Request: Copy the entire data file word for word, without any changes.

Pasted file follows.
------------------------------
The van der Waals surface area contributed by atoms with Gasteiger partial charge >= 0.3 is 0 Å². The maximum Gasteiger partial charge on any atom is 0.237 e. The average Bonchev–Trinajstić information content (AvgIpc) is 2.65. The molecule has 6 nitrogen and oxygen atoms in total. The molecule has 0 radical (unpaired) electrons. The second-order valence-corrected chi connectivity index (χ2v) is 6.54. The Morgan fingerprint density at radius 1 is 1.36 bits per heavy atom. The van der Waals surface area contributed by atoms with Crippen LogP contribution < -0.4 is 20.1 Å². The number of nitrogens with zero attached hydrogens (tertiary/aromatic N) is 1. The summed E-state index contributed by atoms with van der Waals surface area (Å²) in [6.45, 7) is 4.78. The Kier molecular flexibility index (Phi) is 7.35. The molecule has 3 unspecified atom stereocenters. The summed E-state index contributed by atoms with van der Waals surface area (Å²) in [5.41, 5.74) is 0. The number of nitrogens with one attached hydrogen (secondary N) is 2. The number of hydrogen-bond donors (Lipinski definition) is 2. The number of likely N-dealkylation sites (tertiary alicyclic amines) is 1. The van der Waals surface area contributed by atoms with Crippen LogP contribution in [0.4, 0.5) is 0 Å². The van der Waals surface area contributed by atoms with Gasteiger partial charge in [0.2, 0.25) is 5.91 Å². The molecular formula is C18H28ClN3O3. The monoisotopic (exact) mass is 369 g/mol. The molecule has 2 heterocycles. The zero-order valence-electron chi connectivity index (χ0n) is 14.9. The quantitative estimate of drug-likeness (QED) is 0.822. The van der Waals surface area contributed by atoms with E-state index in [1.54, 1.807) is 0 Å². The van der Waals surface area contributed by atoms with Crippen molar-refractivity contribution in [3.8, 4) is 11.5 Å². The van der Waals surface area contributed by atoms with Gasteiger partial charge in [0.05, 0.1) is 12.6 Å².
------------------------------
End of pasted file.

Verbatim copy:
The van der Waals surface area contributed by atoms with Gasteiger partial charge >= 0.3 is 0 Å². The maximum Gasteiger partial charge on any atom is 0.237 e. The average Bonchev–Trinajstić information content (AvgIpc) is 2.65. The molecule has 6 nitrogen and oxygen atoms in total. The molecule has 0 radical (unpaired) electrons. The second-order valence-corrected chi connectivity index (χ2v) is 6.54. The Morgan fingerprint density at radius 1 is 1.36 bits per heavy atom. The van der Waals surface area contributed by atoms with Crippen LogP contribution < -0.4 is 20.1 Å². The number of nitrogens with zero attached hydrogens (tertiary/aromatic N) is 1. The summed E-state index contributed by atoms with van der Waals surface area (Å²) in [6.45, 7) is 4.78. The Kier molecular flexibility index (Phi) is 7.35. The molecule has 3 unspecified atom stereocenters. The summed E-state index contributed by atoms with van der Waals surface area (Å²) in [5.41, 5.74) is 0. The number of nitrogens with one attached hydrogen (secondary N) is 2. The number of hydrogen-bond donors (Lipinski definition) is 2. The number of likely N-dealkylation sites (tertiary alicyclic amines) is 1. The van der Waals surface area contributed by atoms with Crippen LogP contribution in [0.4, 0.5) is 0 Å². The van der Waals surface area contributed by atoms with Gasteiger partial charge in [0.2, 0.25) is 5.91 Å². The molecular formula is C18H28ClN3O3. The monoisotopic (exact) mass is 369 g/mol. The molecule has 2 heterocycles. The zero-order valence-electron chi connectivity index (χ0n) is 14.9. The quantitative estimate of drug-likeness (QED) is 0.822. The van der Waals surface area contributed by atoms with E-state index in [1.54, 1.807) is 0 Å². The van der Waals surface area contributed by atoms with Crippen molar-refractivity contribution in [3.8, 4) is 11.5 Å². The van der Waals surface area contributed by atoms with Gasteiger partial charge in [0.05, 0.1) is 12.6 Å².